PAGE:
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Dynamic Chiropractic – April 22, 1994, Vol. 12, Issue 09
Dynamic Chiropractic
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Dynamic Chiropractic

Communicating with Patients of the Opposite Sex

By Abne Eisenberg

Do you communicate with patients of the opposite sex differently? Perhaps, you do and are not aware of it. The leverage of this column derives from a growing body of evidence suggesting that men and women do communicate differently. Deborah Tannen, professor of linguistics at Georgetown University, has written extensively on the subject of sex-specific language (Genderlect) -- that is, how men and women communicate differently. While her work does not explicitly address the interpersonal communication common to the healing arts, she does flesh out a number of interesting communicative characteristics relevant to the therapeutic community.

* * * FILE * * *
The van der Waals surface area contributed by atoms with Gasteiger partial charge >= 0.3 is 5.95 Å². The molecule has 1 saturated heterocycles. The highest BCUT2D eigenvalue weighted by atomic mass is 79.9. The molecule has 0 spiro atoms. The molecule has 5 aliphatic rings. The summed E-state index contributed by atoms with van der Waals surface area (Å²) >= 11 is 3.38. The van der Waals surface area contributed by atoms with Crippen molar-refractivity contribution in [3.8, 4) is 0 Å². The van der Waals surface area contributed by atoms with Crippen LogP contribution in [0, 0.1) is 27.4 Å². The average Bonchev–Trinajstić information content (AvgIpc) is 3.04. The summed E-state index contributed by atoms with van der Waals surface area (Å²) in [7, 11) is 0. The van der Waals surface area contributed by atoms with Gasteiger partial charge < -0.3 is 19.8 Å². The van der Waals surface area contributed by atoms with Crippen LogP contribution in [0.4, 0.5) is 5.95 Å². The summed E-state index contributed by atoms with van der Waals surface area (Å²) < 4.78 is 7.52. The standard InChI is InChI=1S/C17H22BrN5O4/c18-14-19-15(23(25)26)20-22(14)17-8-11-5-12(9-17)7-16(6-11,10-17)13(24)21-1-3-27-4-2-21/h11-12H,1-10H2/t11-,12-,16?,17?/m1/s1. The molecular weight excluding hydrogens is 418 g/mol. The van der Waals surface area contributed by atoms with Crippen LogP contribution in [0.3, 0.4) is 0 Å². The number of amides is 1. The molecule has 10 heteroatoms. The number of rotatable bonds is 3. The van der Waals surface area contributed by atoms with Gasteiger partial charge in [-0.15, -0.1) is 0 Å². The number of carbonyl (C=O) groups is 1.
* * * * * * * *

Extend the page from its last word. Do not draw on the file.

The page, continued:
To illustrate some of these gender-linked variables, here are but a few of her indications of the many differences:

  • Women tolerate being physically approached from the side better than from the front. Men better from the front than from the side.

     

  • For women, smiling is an interactional phenomenon -- for men, it is an emotional expression.

     

  • Men use more pointing gestures that can be interpreted as being more dominant. Women use more palms-up gestures signifying uncertainty or hesitancy.

Although the aforementioned differences may not tie into specific examples of the overall doctor/patient experience, they do serve to illustrate their existence in a broader context.

In addition to being field-specific, doctor/patient communication is unquestionably modified by gender. Before any of us become licensed and entered private practice, we spent at least a quarter of a century as ordinary men and women. Hanging out a shingle did not alter our gender; only professional jargon was added to our pre-existent language.